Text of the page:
Beefing up staff… Recruitments… It was after occupying the larger Office space in Gowa House that, an Accountant cum Administrative Officer, (Mrs. G.A. Magombo) and then an Administrative Assistant (Ms L. Kadyampakeni) were recruited. By this time the demands and expectations of MEJN continued to soar higher with its consequent soaring efficiency and effectiveness, thus heightening the already existent operational challenges and pressures. This thus induced a strong and significant need for an immediate implementation of the division of labour concept in terms of the programmes and resulted in the recruiting of two more Project Officers, one for PRSP/Budget Monitoring in March 2003 (Mr. D.K.G. Kubalasa) and then the other one for Economic Governance in April 2003 (Mrs. M.T. Kwataine). Trying to complete the jigsaw puzzle of roles and responsibilities while trying as much as possible to do away with any ‘role strains’ in MEJN was the recruitment of a Driver cum Office Assistant in November 2003 (Mr. Felix Mongola) adding up now to what is quite a formidable team of seven permanent staff members at the Malawi Economic Justice Network.

But for OXFAM … MEJN had no face among donors in its early days. The network had no history of managing donor funds, nobody heard of MEJN until in 2001. Each donor when approached said “… give us a copy of your latest annual audit report … where on earth was the young MEJN going to have audit when nobody funded it! But only Joint Oxfam Programme in Malawi (JOPM) understood MEJN. Collins recounts the first huge money that MEJN got in 2001 was MK 105,000 (US US$ 1,470 then) meant to pay rent, communication, salaries, stationery and hold three stakeholder meetings! It was quite a risk to Oxfam. Things were done though, and three months later JOPM released MK 300,000 for six month, followed by grant of GDP 25,057.75, then GBP 58,439.92, and another GBP 57,099.39 … experiencing the growth of a child that it helped be born – Oxfam funded the first meeting that conceptualized MEJN.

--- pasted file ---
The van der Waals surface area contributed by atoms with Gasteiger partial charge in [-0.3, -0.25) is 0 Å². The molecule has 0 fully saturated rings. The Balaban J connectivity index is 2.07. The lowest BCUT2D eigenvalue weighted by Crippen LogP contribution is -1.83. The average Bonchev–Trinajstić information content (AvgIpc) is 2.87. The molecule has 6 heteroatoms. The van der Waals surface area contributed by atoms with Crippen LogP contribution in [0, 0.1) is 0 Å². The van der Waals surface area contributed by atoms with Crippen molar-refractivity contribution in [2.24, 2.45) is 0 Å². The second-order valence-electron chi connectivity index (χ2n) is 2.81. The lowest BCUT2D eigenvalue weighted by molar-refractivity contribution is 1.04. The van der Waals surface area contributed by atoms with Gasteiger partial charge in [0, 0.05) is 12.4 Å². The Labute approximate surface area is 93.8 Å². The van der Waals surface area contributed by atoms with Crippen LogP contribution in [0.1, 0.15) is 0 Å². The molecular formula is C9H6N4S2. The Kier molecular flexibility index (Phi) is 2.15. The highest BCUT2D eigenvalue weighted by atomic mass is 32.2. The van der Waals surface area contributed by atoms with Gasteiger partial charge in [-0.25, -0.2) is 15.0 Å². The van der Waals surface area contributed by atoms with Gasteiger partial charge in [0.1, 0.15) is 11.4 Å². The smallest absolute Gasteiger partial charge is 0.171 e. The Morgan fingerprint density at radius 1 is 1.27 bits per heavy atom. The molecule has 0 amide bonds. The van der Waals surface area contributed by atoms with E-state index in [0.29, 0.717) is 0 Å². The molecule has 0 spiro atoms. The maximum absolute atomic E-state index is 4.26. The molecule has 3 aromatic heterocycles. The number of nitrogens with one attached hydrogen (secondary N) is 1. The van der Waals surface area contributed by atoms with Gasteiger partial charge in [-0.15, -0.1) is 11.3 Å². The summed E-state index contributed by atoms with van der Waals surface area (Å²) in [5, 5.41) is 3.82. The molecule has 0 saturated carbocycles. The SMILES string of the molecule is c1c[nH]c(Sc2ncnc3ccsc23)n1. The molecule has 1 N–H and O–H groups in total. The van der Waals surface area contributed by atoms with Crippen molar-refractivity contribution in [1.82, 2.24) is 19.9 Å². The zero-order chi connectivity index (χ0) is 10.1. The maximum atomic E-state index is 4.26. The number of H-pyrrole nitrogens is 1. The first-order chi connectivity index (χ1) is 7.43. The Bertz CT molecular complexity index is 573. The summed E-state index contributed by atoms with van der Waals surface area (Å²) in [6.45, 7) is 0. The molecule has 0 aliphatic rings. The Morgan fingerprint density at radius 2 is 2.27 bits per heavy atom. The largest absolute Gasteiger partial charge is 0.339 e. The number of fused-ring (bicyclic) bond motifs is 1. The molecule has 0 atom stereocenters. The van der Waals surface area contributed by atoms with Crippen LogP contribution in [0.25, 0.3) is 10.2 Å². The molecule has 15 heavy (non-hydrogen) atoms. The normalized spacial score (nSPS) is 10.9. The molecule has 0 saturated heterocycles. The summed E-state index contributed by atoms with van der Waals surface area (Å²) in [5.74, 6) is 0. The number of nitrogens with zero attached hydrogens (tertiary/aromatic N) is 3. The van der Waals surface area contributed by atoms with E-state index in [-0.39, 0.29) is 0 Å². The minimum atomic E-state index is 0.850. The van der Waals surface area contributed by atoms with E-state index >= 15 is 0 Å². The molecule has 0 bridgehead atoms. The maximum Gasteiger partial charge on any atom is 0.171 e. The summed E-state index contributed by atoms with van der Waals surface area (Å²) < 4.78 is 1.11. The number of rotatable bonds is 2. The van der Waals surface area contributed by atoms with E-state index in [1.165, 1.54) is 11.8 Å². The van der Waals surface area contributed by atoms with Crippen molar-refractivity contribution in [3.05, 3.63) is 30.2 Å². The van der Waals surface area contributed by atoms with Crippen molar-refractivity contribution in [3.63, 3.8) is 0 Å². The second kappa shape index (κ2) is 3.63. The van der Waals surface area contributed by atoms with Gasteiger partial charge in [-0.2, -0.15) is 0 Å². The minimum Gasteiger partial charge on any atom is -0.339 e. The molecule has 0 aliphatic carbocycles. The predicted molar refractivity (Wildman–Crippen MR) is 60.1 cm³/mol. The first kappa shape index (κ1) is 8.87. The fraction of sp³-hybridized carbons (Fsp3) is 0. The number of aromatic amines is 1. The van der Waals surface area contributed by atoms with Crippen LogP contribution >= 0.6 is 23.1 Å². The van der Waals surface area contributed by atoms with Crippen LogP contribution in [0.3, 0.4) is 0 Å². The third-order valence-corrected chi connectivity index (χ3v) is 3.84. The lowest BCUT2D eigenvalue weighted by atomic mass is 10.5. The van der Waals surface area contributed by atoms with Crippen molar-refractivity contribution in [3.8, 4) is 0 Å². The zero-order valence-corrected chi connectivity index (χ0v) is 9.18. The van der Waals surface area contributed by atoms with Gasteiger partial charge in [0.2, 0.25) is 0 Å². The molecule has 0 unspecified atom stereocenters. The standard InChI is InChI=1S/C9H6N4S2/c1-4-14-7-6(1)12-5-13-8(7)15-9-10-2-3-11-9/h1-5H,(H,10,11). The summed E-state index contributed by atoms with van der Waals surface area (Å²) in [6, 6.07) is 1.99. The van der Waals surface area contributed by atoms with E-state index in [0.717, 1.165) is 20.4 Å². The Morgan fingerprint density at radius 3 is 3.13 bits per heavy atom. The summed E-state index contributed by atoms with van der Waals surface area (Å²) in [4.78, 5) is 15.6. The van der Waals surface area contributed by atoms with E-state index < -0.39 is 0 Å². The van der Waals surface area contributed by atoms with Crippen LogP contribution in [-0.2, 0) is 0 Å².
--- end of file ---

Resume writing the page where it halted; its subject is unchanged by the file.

Other Partners too … The understanding exists in all MEJN supporters. Today MEJN has partnered with Open Society Initiative for Southern Africa (OSISA), Canadian International Development Agency (CIDA), Ireland Aid, Trocaire, Christian Aid, Panos, ActionAid, just to mention a few, all of them responding to the requests as developed by the MEJN.

So it is true that the theory can be put into practice … thanks to God … Indeed knock and the door shall be opened unto you … are the words that the founders say today. MEJN has survived on and is guided by the following values:

  • “Strength in unity of our members”
  • “A holy anger at the injustice and suffering of the poor”
  • “A spirit of selfless service, not what-is-in-it-for-us”
  • “A belief in the power of people to change the situation”
  • “Reckless courage and determination to overcome insults, opposition, abandonment and resource scarcity”
  • “A learning adventure to put theory into practice”